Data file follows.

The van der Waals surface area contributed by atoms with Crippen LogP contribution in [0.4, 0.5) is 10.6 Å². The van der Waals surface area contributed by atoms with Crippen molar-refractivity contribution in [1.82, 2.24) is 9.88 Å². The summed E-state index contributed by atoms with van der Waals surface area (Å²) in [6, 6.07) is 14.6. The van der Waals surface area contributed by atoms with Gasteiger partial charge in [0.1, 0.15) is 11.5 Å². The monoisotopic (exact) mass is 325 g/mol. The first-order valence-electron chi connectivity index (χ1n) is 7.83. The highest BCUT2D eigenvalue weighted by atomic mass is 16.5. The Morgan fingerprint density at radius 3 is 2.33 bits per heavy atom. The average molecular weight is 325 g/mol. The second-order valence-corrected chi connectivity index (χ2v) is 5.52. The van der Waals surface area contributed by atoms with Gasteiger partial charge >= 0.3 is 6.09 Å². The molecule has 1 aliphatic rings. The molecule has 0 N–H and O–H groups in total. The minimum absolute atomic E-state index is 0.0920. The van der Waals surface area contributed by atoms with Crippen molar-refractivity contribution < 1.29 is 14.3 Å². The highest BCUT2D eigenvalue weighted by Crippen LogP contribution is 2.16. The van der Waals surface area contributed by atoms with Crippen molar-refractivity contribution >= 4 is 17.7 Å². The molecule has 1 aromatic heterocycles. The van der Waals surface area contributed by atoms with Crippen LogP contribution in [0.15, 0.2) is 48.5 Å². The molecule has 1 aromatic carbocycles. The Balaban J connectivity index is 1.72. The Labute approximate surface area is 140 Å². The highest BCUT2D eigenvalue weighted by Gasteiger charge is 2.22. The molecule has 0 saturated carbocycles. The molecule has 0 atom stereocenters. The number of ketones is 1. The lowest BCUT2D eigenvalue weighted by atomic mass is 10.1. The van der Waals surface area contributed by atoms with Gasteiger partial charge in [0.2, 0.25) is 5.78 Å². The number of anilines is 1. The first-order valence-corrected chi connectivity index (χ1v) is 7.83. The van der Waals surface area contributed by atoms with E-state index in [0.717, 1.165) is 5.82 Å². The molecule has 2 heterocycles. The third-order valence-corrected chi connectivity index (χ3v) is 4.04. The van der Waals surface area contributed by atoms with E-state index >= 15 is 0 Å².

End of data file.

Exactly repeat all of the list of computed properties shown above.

The van der Waals surface area contributed by atoms with Crippen LogP contribution in [0.4, 0.5) is 10.6 Å². The van der Waals surface area contributed by atoms with Crippen molar-refractivity contribution in [1.82, 2.24) is 9.88 Å². The summed E-state index contributed by atoms with van der Waals surface area (Å²) in [6, 6.07) is 14.6. The van der Waals surface area contributed by atoms with Gasteiger partial charge in [0.1, 0.15) is 11.5 Å². The monoisotopic (exact) mass is 325 g/mol. The first-order valence-electron chi connectivity index (χ1n) is 7.83. The highest BCUT2D eigenvalue weighted by atomic mass is 16.5. The Morgan fingerprint density at radius 3 is 2.33 bits per heavy atom. The average molecular weight is 325 g/mol. The second-order valence-corrected chi connectivity index (χ2v) is 5.52. The van der Waals surface area contributed by atoms with Gasteiger partial charge >= 0.3 is 6.09 Å². The molecule has 1 aliphatic rings. The molecule has 0 N–H and O–H groups in total. The minimum absolute atomic E-state index is 0.0920. The van der Waals surface area contributed by atoms with Crippen molar-refractivity contribution < 1.29 is 14.3 Å². The highest BCUT2D eigenvalue weighted by Crippen LogP contribution is 2.16. The van der Waals surface area contributed by atoms with Crippen molar-refractivity contribution >= 4 is 17.7 Å². The molecule has 1 aromatic heterocycles. The van der Waals surface area contributed by atoms with Crippen LogP contribution in [0.15, 0.2) is 48.5 Å². The molecule has 1 aromatic carbocycles. The Balaban J connectivity index is 1.72. The Labute approximate surface area is 140 Å². The highest BCUT2D eigenvalue weighted by Gasteiger charge is 2.22. The molecule has 0 saturated carbocycles. The molecule has 0 atom stereocenters. The number of ketones is 1. The lowest BCUT2D eigenvalue weighted by atomic mass is 10.1. The van der Waals surface area contributed by atoms with Gasteiger partial charge in [0.2, 0.25) is 5.78 Å². The number of anilines is 1. The first-order valence-corrected chi connectivity index (χ1v) is 7.83. The van der Waals surface area contributed by atoms with E-state index in [0.717, 1.165) is 5.82 Å². The molecule has 2 heterocycles. The third-order valence-corrected chi connectivity index (χ3v) is 4.04. The van der Waals surface area contributed by atoms with E-state index >= 15 is 0 Å².